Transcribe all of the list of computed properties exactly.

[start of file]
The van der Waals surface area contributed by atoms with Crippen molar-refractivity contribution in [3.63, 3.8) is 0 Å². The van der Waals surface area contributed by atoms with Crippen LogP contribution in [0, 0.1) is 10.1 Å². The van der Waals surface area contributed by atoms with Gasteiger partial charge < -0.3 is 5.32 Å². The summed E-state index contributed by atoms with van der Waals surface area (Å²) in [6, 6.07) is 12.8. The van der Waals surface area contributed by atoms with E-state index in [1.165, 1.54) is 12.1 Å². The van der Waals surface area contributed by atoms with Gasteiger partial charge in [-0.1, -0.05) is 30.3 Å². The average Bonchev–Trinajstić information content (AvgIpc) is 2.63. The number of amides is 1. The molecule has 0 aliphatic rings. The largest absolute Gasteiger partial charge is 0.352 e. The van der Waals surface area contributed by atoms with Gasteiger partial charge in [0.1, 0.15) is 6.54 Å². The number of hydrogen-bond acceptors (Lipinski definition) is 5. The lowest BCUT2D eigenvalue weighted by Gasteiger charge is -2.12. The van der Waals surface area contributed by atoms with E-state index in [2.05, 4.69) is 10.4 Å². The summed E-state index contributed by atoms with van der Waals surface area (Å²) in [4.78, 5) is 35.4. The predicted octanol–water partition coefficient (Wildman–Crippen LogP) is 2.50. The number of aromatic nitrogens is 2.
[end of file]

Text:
The van der Waals surface area contributed by atoms with Crippen molar-refractivity contribution in [3.63, 3.8) is 0 Å². The van der Waals surface area contributed by atoms with Crippen LogP contribution in [0, 0.1) is 10.1 Å². The van der Waals surface area contributed by atoms with Gasteiger partial charge < -0.3 is 5.32 Å². The summed E-state index contributed by atoms with van der Waals surface area (Å²) in [6, 6.07) is 12.8. The van der Waals surface area contributed by atoms with E-state index in [1.165, 1.54) is 12.1 Å². The van der Waals surface area contributed by atoms with Gasteiger partial charge in [-0.1, -0.05) is 30.3 Å². The average Bonchev–Trinajstić information content (AvgIpc) is 2.63. The number of amides is 1. The molecule has 0 aliphatic rings. The largest absolute Gasteiger partial charge is 0.352 e. The van der Waals surface area contributed by atoms with Gasteiger partial charge in [0.1, 0.15) is 6.54 Å². The number of hydrogen-bond acceptors (Lipinski definition) is 5. The lowest BCUT2D eigenvalue weighted by Gasteiger charge is -2.12. The van der Waals surface area contributed by atoms with E-state index in [2.05, 4.69) is 10.4 Å². The summed E-state index contributed by atoms with van der Waals surface area (Å²) in [4.78, 5) is 35.4. The predicted octanol–water partition coefficient (Wildman–Crippen LogP) is 2.50. The number of aromatic nitrogens is 2.